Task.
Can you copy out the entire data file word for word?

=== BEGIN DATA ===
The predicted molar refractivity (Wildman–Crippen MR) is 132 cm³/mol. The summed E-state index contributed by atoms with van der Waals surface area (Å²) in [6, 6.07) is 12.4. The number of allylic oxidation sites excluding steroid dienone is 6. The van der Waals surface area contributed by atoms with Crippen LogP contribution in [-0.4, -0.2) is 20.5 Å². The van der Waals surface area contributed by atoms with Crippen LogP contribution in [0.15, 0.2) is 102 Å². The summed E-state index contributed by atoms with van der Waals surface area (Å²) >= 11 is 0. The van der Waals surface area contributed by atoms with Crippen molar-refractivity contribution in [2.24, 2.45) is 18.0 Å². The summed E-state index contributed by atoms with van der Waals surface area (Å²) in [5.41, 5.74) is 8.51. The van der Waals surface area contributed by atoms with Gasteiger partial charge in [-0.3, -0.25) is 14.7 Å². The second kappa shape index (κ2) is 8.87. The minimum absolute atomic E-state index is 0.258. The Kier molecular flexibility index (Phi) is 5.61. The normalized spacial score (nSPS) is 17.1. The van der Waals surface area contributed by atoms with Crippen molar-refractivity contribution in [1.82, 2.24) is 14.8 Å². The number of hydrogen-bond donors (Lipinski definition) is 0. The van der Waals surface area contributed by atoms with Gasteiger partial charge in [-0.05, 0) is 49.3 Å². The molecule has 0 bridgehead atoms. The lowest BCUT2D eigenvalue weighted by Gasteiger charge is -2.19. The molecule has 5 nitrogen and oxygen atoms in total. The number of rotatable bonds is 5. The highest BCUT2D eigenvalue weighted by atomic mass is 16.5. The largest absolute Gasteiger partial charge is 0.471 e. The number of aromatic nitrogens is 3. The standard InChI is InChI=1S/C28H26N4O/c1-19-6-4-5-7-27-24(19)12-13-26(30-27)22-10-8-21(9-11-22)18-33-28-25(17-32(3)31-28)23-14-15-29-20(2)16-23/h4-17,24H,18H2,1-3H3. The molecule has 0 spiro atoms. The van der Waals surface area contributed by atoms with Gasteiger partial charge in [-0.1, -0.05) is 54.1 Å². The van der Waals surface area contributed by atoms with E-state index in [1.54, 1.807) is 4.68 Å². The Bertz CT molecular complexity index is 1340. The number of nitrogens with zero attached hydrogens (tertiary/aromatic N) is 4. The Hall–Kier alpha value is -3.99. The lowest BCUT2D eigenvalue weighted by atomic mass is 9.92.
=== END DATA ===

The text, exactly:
The predicted molar refractivity (Wildman–Crippen MR) is 132 cm³/mol. The summed E-state index contributed by atoms with van der Waals surface area (Å²) in [6, 6.07) is 12.4. The number of allylic oxidation sites excluding steroid dienone is 6. The van der Waals surface area contributed by atoms with Crippen LogP contribution in [-0.4, -0.2) is 20.5 Å². The van der Waals surface area contributed by atoms with Crippen LogP contribution in [0.15, 0.2) is 102 Å². The summed E-state index contributed by atoms with van der Waals surface area (Å²) >= 11 is 0. The van der Waals surface area contributed by atoms with Crippen molar-refractivity contribution in [2.24, 2.45) is 18.0 Å². The summed E-state index contributed by atoms with van der Waals surface area (Å²) in [5.41, 5.74) is 8.51. The van der Waals surface area contributed by atoms with Gasteiger partial charge in [-0.3, -0.25) is 14.7 Å². The second kappa shape index (κ2) is 8.87. The minimum absolute atomic E-state index is 0.258. The Kier molecular flexibility index (Phi) is 5.61. The normalized spacial score (nSPS) is 17.1. The van der Waals surface area contributed by atoms with Crippen molar-refractivity contribution in [1.82, 2.24) is 14.8 Å². The number of hydrogen-bond donors (Lipinski definition) is 0. The van der Waals surface area contributed by atoms with Gasteiger partial charge in [-0.05, 0) is 49.3 Å². The molecule has 0 bridgehead atoms. The lowest BCUT2D eigenvalue weighted by Gasteiger charge is -2.19. The molecule has 5 nitrogen and oxygen atoms in total. The number of rotatable bonds is 5. The highest BCUT2D eigenvalue weighted by atomic mass is 16.5. The largest absolute Gasteiger partial charge is 0.471 e. The number of aromatic nitrogens is 3. The standard InChI is InChI=1S/C28H26N4O/c1-19-6-4-5-7-27-24(19)12-13-26(30-27)22-10-8-21(9-11-22)18-33-28-25(17-32(3)31-28)23-14-15-29-20(2)16-23/h4-17,24H,18H2,1-3H3. The molecule has 0 spiro atoms. The van der Waals surface area contributed by atoms with Gasteiger partial charge in [-0.1, -0.05) is 54.1 Å². The van der Waals surface area contributed by atoms with E-state index in [1.54, 1.807) is 4.68 Å². The Bertz CT molecular complexity index is 1340. The number of nitrogens with zero attached hydrogens (tertiary/aromatic N) is 4. The Hall–Kier alpha value is -3.99. The lowest BCUT2D eigenvalue weighted by atomic mass is 9.92.